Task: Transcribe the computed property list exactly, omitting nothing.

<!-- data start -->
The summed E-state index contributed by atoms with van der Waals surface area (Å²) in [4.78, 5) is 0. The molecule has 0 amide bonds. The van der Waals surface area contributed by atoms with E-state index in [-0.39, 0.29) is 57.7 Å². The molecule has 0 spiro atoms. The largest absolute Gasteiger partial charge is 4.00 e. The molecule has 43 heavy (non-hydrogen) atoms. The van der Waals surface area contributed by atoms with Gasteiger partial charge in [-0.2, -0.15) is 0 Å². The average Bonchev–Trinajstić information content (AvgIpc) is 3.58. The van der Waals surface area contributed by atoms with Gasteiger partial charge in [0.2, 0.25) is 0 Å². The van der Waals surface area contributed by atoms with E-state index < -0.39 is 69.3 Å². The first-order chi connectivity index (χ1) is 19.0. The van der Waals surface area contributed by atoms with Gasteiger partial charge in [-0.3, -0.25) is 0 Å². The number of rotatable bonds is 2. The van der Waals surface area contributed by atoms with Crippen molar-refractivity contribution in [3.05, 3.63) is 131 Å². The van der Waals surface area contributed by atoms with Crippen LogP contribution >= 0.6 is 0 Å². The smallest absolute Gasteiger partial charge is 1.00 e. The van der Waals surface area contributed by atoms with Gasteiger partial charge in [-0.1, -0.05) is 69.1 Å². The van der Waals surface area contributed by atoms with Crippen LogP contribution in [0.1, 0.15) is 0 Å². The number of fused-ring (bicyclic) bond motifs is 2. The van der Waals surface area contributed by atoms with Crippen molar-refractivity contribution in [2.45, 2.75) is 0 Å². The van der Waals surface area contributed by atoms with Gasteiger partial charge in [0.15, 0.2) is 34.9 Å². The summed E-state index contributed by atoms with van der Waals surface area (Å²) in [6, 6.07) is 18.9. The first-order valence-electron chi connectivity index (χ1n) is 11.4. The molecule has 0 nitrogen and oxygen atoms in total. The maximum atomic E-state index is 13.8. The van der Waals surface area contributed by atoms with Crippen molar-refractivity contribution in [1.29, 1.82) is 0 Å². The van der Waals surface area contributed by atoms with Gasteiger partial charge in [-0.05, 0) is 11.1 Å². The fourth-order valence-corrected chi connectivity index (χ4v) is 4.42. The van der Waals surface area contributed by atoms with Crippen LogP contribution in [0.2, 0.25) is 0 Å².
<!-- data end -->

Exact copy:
The summed E-state index contributed by atoms with van der Waals surface area (Å²) in [4.78, 5) is 0. The molecule has 0 amide bonds. The van der Waals surface area contributed by atoms with E-state index in [-0.39, 0.29) is 57.7 Å². The molecule has 0 spiro atoms. The largest absolute Gasteiger partial charge is 4.00 e. The molecule has 43 heavy (non-hydrogen) atoms. The van der Waals surface area contributed by atoms with Gasteiger partial charge in [-0.2, -0.15) is 0 Å². The average Bonchev–Trinajstić information content (AvgIpc) is 3.58. The van der Waals surface area contributed by atoms with Gasteiger partial charge in [0.2, 0.25) is 0 Å². The van der Waals surface area contributed by atoms with E-state index < -0.39 is 69.3 Å². The first-order chi connectivity index (χ1) is 19.0. The van der Waals surface area contributed by atoms with Gasteiger partial charge in [-0.3, -0.25) is 0 Å². The number of rotatable bonds is 2. The van der Waals surface area contributed by atoms with Crippen molar-refractivity contribution in [3.05, 3.63) is 131 Å². The van der Waals surface area contributed by atoms with Crippen LogP contribution >= 0.6 is 0 Å². The smallest absolute Gasteiger partial charge is 1.00 e. The van der Waals surface area contributed by atoms with Gasteiger partial charge in [-0.1, -0.05) is 69.1 Å². The van der Waals surface area contributed by atoms with Crippen LogP contribution in [0.1, 0.15) is 0 Å². The number of fused-ring (bicyclic) bond motifs is 2. The van der Waals surface area contributed by atoms with Crippen molar-refractivity contribution in [2.45, 2.75) is 0 Å². The van der Waals surface area contributed by atoms with Gasteiger partial charge in [0.15, 0.2) is 34.9 Å². The summed E-state index contributed by atoms with van der Waals surface area (Å²) in [6, 6.07) is 18.9. The first-order valence-electron chi connectivity index (χ1n) is 11.4. The molecule has 0 nitrogen and oxygen atoms in total. The maximum atomic E-state index is 13.8. The van der Waals surface area contributed by atoms with Crippen molar-refractivity contribution in [1.29, 1.82) is 0 Å². The van der Waals surface area contributed by atoms with Gasteiger partial charge in [-0.05, 0) is 11.1 Å². The fourth-order valence-corrected chi connectivity index (χ4v) is 4.42. The van der Waals surface area contributed by atoms with Crippen LogP contribution in [0.2, 0.25) is 0 Å².